• Are organized using a logical presentation of information.
  • Include photographs or illustrations to provide authenticity.
  • When the main purpose is to inform but contain entertaining elements of fiction are called informational stories ─ informational storybooks use a storyline to convey information.

Children benefit from info books in many ways …

  • Experience “authentic learning” as they investigate their own questions/topics of interest.
  • Inquire and solve problems ─ and foster critical thinking skills.
  • See connections and interrelationships among content and concepts.
  • Learn about faraway places, past times, and new ideas and concepts.
  • Begin to view the world as changing and evolving.
  • Acquire new vocabulary and broader background knowledge.

It’s not too early for young readers to know that there are many categories of books out there to provide different types of information. Trips to the library, for example, should underscore the many categories of books including story books and informational books available to them. The latter will include categories such as history; understanding peoples and cultures; nature; the arts; discovering how things work; and the how-to books.

Schools, of course, play the major role in guiding children to develop their reading and information retrieval skills using reading and critical thinking. Children begin the earliest grades now (including pre-school) using an array of technology tools because they must become familiar with them early to master their uses. They will have to know what “information retrieval” processes are and how and when to use them. Their vocabulary will need to include terms such as key word search, queries, web search engines, FAQ (frequently asked questions), tutorial, user guide, database, and apps. Without this level of literacy (reading and information literacy), they’re not going to be able to fill in words within a search box to access online applications for school, employment, and do their taxes someday.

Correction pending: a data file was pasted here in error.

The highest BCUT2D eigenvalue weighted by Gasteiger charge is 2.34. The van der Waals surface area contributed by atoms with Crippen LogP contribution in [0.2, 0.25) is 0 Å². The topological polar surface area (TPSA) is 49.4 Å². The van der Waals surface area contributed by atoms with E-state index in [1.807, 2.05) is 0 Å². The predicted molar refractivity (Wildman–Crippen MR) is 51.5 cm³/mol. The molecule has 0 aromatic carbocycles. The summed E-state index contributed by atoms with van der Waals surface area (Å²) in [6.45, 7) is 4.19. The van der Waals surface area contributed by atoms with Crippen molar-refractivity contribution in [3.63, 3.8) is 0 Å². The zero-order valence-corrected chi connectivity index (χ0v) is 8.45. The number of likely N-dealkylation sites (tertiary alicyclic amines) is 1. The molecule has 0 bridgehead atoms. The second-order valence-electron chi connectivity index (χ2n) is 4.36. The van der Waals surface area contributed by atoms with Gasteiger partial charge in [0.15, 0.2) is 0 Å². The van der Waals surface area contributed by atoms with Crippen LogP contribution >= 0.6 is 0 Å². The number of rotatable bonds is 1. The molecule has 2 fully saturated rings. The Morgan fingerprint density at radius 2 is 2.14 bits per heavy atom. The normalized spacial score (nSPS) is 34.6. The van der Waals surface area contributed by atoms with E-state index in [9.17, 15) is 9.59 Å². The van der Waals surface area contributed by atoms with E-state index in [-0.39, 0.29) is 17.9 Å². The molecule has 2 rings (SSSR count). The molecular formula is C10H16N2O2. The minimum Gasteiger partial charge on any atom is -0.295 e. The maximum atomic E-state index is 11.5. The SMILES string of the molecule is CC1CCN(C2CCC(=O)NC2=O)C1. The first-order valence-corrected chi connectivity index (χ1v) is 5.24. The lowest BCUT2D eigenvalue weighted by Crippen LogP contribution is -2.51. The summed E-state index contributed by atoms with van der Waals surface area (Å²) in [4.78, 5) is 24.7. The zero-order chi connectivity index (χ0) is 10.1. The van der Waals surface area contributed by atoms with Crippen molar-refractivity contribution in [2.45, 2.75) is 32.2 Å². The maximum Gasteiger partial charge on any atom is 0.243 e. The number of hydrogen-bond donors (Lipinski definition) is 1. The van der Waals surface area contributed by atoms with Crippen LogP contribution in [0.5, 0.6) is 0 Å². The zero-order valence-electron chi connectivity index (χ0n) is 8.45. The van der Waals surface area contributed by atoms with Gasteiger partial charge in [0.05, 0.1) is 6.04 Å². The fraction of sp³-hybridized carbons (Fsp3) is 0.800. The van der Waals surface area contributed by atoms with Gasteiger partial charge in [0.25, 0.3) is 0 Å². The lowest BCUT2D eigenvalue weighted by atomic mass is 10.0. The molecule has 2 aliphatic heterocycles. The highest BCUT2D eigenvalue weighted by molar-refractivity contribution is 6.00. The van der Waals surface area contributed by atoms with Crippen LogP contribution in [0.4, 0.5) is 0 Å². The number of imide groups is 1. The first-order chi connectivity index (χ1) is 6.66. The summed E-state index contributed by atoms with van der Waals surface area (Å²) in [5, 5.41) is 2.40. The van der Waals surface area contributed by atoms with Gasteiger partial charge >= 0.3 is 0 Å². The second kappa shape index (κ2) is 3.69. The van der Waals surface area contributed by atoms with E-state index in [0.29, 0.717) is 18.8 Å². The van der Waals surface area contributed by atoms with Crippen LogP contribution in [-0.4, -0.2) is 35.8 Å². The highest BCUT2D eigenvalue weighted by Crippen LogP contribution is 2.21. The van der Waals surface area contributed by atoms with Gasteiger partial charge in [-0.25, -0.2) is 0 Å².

A sample lesson plan from two teachers posted at Scholastic[6] underscores the types of lesson plans teachers are encouraged to incorporate in the early grades.[7] The lesson is aimed at pre-kindergarten through grades 1 and 2. The aim for the lesson is that “students will be able to identify nonfiction how-to books, discuss the ways how-to books are used, apply their knowledge and create a how-to book of their own.” One of the recommended activities is that the teacher will “ask parents to place focus on nonfiction procedural books that they use and will be using at home.” Scholastic offers some wonderful titles of books in the how-to category for teachers putting together these lesson plans.[8] Of course, parents can pick up these books and many other books in the nonfiction informational category too in order to help their children learn about the ways of acquiring new information.